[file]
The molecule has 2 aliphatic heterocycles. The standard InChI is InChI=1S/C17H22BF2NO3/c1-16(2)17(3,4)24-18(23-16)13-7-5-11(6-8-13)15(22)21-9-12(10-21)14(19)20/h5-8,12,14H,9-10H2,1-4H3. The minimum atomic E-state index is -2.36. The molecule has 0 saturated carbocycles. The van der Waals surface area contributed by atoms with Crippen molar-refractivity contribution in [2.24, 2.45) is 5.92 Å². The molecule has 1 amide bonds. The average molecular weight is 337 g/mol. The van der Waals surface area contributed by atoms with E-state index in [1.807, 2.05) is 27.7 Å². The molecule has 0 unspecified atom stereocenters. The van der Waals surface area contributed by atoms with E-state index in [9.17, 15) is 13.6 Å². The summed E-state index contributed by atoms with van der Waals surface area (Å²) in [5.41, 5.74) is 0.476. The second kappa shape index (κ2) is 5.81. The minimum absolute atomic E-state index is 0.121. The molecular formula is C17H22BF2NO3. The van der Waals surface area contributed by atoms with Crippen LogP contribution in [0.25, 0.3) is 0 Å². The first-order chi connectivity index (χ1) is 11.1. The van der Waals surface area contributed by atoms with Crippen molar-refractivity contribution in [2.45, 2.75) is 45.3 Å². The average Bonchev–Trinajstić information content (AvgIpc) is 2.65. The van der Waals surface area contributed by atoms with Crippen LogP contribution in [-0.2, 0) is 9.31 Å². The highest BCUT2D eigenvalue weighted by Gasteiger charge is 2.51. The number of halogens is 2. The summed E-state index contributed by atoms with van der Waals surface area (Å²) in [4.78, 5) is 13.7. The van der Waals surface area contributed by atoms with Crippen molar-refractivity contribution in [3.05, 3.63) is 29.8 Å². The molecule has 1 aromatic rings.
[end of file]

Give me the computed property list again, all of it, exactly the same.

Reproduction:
The molecule has 2 aliphatic heterocycles. The standard InChI is InChI=1S/C17H22BF2NO3/c1-16(2)17(3,4)24-18(23-16)13-7-5-11(6-8-13)15(22)21-9-12(10-21)14(19)20/h5-8,12,14H,9-10H2,1-4H3. The minimum atomic E-state index is -2.36. The molecule has 0 saturated carbocycles. The van der Waals surface area contributed by atoms with Crippen molar-refractivity contribution in [2.24, 2.45) is 5.92 Å². The molecule has 1 amide bonds. The average molecular weight is 337 g/mol. The van der Waals surface area contributed by atoms with E-state index in [1.807, 2.05) is 27.7 Å². The molecule has 0 unspecified atom stereocenters. The van der Waals surface area contributed by atoms with E-state index in [9.17, 15) is 13.6 Å². The summed E-state index contributed by atoms with van der Waals surface area (Å²) in [5.41, 5.74) is 0.476. The second kappa shape index (κ2) is 5.81. The minimum absolute atomic E-state index is 0.121. The molecular formula is C17H22BF2NO3. The van der Waals surface area contributed by atoms with Crippen LogP contribution in [0.25, 0.3) is 0 Å². The first-order chi connectivity index (χ1) is 11.1. The van der Waals surface area contributed by atoms with Crippen molar-refractivity contribution in [2.45, 2.75) is 45.3 Å². The average Bonchev–Trinajstić information content (AvgIpc) is 2.65. The van der Waals surface area contributed by atoms with Crippen LogP contribution in [-0.2, 0) is 9.31 Å². The highest BCUT2D eigenvalue weighted by Gasteiger charge is 2.51. The number of halogens is 2. The summed E-state index contributed by atoms with van der Waals surface area (Å²) in [4.78, 5) is 13.7. The van der Waals surface area contributed by atoms with Crippen molar-refractivity contribution in [3.05, 3.63) is 29.8 Å². The molecule has 1 aromatic rings.